- Encourage maximum uptake of public transport across Ireland by making it free of charge. Provide equal access to bicycles and active transport, including 0% VAT on bikes and e-bikes, interest-free loans for cargo and electric bicycles, as per the recommendations of the Jesuit Centre for Faith and Justice and CLM.
Short-to-medium term [3-12 months]:
- A rights-based approach: Provide for an appropriate and inclusive public consultation on the new Energy Poverty Strategy, to ensure it is fully poverty and equality proofed
- Place the new Energy Poverty Strategy on a statutory footing to ensure accountability and a whole-of-government approach. Commit to delivering an Energy Poverty Act in 2023.
- Improve data collection on energy poverty, moving beyond ‘the expenditure’ method of measurement, and taking into account the additional financial burden often shouldered by older people, those who live with long-term health conditions, and disabled people.
- National Retrofit Plan: Retrofit Ireland’s entire social housing stock to a B2 standard this decade. Adopt targeted measures to ensure that low-income households, tenants, rural dwellers, and the Traveller community can avail of energy upgrades and SEAI grants, as per the recommendations of Friends of the Earth Ireland.
- Establish local Community Energy Advisors that could work in partnership with the Sustainable Energy Authority of Ireland, as per the recommendations of the Society of St Vincent de Paul.
- Introduce an Energy Guarantee Scheme for people in poorly insulated homes and those on low incomes. Age Action recommends that this payment be indexed to the current cost of energy required to keep a person’s home warm based on a set quantity of units (kWh). It is essential that the Fuel Allowance Scheme remains in place (and is broadened) while transitioning to an Energy Guarantee Scheme.
- Ensure that housing costs do not undermine a household’s capacity to meet its energy needs:
- Adopt rent affordability and enforcement mechanisms in line with the UN’s International Covenant on Economic, Social and Cultural Rights.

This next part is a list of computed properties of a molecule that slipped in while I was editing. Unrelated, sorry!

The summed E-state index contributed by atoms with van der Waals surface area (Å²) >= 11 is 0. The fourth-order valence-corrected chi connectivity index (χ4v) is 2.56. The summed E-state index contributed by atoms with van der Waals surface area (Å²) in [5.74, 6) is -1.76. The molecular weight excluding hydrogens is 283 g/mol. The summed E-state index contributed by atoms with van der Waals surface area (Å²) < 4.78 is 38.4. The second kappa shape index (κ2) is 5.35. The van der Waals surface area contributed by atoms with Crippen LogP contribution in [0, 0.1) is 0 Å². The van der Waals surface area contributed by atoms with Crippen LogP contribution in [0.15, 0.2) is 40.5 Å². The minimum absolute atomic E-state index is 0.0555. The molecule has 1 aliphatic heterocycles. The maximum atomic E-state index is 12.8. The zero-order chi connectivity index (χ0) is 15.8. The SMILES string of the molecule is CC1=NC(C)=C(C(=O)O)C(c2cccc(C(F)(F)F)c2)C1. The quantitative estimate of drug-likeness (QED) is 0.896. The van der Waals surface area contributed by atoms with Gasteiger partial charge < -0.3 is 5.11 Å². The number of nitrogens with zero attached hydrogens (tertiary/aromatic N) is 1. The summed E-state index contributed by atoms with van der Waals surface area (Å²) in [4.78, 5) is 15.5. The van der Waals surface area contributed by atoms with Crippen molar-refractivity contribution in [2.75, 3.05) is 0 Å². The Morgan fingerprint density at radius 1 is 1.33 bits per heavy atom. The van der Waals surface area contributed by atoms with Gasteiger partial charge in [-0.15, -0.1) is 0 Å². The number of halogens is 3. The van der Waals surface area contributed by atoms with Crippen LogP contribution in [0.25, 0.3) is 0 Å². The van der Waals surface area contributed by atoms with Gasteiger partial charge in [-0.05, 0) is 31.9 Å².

- Establish a landlord registry to enhance tenants’ rights and access to justice.
- Replace the minimum wage with the living wage (66% of the median wage in Ireland) in 2022 in line with trade union recommendations, instead of 2026.
- Regulate energy pricing: Review Ireland’s energy pricing formula to protect communities from future gas and electricity price shocks. Scrap prepayment electricity metres as low-income households may experience difficulties in keeping their meter topped-up and risk disconnection.
- Invest in public transport: Upscale Local Link Services; ensure public transport is disability-inclusive. Introduce a scrappage scheme to trade in an old car for an e-bike or a cargo-bike.
- Cap the level of electricity energy demand that can be accommodated by the grid and place a moratorium on data centre development until this policy is developed as per the recommendations of Not Here Not Anywhere.
- Climate Justice – when tackling energy poverty, prioritisewin-win climate action policies that help address inequality and progressively distribute the financial responsibility for climate mitigation and adaptation measures. Aim to eradicate both energy poverty and energy pollution at the same time, by for example, increasing retrofitting and energy efficiency measures directed at households experiencing energy poverty
- Pass thePlanning and Development (Liquefied Natural Gas – LNG) Amendment Bill into law. Extended reliance on fossil fuels will lock low-income households into high energy costs for decades to come. Ireland’s gas network must not be expanded.